The contractors are widening the route along a 3.1km stretch so that capacity and safety will be improved with the addition of two new lanes. The work includes building two tunnel sections, each with dual bores as well as the new bridge and new viaduct.
Excavation work is underway for the 1.5km Casacastalda Tunnel as well as for the 60m Calvario Bridge, with the steel spans being installed for the latter. Work has still to be carried out for the 874m Picchiarella Tunnel and for the 130m Tre Vescovi viaduct that also form part of the project.
The SR 318 route provides an important link for east-west connections in Italy. The Valfabbrica contract was awarded by ANAS, the company that manages the Italian public road network. The project is worth €81.5 million, with DONATI holding the majority 51% share and BESIX having the remaining 49% stake.
“On 31st January, we installed the steel span of the Calvario Bridge. It is a 246tonne steel structure, which we first assembled next to the future bridge. The operation consisted of lifting it, which we did with two cranes, and placing it in its final position,” explained Hervé Jourquin, BESIX's deputy project manager on the site. Because of the presence of electricity poles, which required one of the cranes to be moved during the operation, the installation had to be carried out in two stages, an additional challenge that was brilliantly met by the site teams.
“The next step will be to install the concrete pre-slabs and pour the reinforced concrete deck structure. From the end of March, the site machinery will be able to use it, which will facilitate traffic onsite," continued Hervé.
The asphalt will not be laid until the end of the work, in two years' time.
Before the end of 2022, the span of the Tre Vescovi viaduct will also be installed. The method here will be different, as the span will be pushed into place (instead of being lifted) after being assembled at one end.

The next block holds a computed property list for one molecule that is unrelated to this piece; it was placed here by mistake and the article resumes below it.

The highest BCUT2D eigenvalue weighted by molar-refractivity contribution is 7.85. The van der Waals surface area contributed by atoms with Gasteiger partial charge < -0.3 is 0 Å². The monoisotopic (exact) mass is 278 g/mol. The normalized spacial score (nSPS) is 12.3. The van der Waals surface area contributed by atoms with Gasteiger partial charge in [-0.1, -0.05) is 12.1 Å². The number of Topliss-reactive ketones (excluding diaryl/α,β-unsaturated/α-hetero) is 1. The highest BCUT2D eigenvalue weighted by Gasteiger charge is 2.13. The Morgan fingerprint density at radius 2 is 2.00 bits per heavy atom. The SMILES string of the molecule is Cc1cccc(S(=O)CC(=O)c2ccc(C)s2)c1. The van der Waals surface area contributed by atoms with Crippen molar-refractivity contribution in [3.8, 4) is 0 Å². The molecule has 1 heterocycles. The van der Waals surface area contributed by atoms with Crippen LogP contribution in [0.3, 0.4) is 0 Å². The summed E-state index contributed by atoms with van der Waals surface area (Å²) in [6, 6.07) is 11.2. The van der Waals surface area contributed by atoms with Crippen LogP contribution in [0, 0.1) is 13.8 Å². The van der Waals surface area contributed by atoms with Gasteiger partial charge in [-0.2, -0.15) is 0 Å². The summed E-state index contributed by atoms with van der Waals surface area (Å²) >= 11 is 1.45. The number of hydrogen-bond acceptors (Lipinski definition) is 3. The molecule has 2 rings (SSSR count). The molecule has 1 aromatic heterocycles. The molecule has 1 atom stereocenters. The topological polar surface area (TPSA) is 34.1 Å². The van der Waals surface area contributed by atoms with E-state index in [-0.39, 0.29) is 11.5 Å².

Meanwhile, work is also underway to drive the bores for the nearby Casacastalda Tunnel. “Excavation work began on 4th February, on the eastern side. We are now preparing a second front on the other side,” explained Hervé. The excavation is being carried out using mechanical methods. As long as the machines do not come up against large blocks of cohesive rock during the excavation, the operation should not require the use of explosives for blasting. The use of explosives for blasting work is very strictly controlled in Italy, so being able to stick to mechanical excavation only offers benefits for managing the operation as well as lowering costs.
“We are using a traditional method, digging metre by metre and gradually installing steel beams. These form a metal ring in contact with the rock onto which concrete is sprayed,” continued Hervé. This first operation aims to secure the underground gallery in which the personnel and machines work. The final tunnel, which motorists will see, will be built in this first safety tunnel. A tube within a tube. “For the structure of the tunnel, we are using a technique called 'arco rovescio'. We make an arch on the upper part, supported by a lower arch. This requires the lower part to be poured quickly to hold the arches in the concrete,” Hervé said. For the upper part, operations will use a rail technique to carry out the formwork, waterproofing and injection of the cap.
“We work 6 days/week, 24 hours/day. In all, with the shifts that this involves, we will have 80 people working on this tunnel, and between 120 and 150 with the Picchiarella Tunnel, which will be built using the same method.” The excavation of the second tunnel is expected to start in mid-2022. In all, the two tunnels will require 8,240tonnes of steel just for the consolidation of the excavation operations and a further 4,060tonnes for the reinforcement.